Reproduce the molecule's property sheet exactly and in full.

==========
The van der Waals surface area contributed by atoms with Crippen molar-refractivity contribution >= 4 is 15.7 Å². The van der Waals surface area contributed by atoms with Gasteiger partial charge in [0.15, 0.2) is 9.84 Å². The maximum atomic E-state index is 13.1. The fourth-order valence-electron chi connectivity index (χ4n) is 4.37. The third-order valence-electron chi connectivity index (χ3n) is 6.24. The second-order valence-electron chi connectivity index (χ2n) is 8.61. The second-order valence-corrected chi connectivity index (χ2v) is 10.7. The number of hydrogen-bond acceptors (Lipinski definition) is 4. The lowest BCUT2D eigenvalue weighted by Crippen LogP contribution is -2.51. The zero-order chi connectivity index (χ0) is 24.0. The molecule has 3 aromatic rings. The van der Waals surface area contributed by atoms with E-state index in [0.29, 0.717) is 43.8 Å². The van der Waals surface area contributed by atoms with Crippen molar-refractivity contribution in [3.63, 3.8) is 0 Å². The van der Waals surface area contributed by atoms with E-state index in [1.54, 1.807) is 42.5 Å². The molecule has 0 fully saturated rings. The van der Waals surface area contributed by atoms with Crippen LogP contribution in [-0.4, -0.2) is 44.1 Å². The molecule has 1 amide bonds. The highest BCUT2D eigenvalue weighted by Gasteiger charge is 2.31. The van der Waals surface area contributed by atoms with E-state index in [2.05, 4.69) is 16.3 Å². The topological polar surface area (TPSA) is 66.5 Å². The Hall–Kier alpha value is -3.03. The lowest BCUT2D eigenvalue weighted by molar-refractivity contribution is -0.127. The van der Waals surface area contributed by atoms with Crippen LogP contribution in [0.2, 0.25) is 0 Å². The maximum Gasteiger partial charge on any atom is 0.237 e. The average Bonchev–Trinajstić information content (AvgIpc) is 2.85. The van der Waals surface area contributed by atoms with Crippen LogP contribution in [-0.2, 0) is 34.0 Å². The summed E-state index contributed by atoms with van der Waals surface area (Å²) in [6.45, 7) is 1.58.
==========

The van der Waals surface area contributed by atoms with Crippen molar-refractivity contribution >= 4 is 15.7 Å². The van der Waals surface area contributed by atoms with Gasteiger partial charge in [0.15, 0.2) is 9.84 Å². The maximum atomic E-state index is 13.1. The fourth-order valence-electron chi connectivity index (χ4n) is 4.37. The third-order valence-electron chi connectivity index (χ3n) is 6.24. The second-order valence-electron chi connectivity index (χ2n) is 8.61. The second-order valence-corrected chi connectivity index (χ2v) is 10.7. The number of hydrogen-bond acceptors (Lipinski definition) is 4. The lowest BCUT2D eigenvalue weighted by Crippen LogP contribution is -2.51. The zero-order chi connectivity index (χ0) is 24.0. The molecule has 3 aromatic rings. The van der Waals surface area contributed by atoms with E-state index in [0.29, 0.717) is 43.8 Å². The van der Waals surface area contributed by atoms with Crippen molar-refractivity contribution in [3.63, 3.8) is 0 Å². The van der Waals surface area contributed by atoms with E-state index in [1.54, 1.807) is 42.5 Å². The molecule has 0 fully saturated rings. The van der Waals surface area contributed by atoms with Crippen LogP contribution in [-0.4, -0.2) is 44.1 Å². The molecule has 1 amide bonds. The highest BCUT2D eigenvalue weighted by Gasteiger charge is 2.31. The van der Waals surface area contributed by atoms with E-state index in [2.05, 4.69) is 16.3 Å². The topological polar surface area (TPSA) is 66.5 Å². The Hall–Kier alpha value is -3.03. The lowest BCUT2D eigenvalue weighted by molar-refractivity contribution is -0.127. The van der Waals surface area contributed by atoms with Crippen LogP contribution in [0.2, 0.25) is 0 Å². The maximum Gasteiger partial charge on any atom is 0.237 e. The average Bonchev–Trinajstić information content (AvgIpc) is 2.85. The van der Waals surface area contributed by atoms with Crippen LogP contribution in [-0.2, 0) is 34.0 Å². The summed E-state index contributed by atoms with van der Waals surface area (Å²) in [6.45, 7) is 1.58.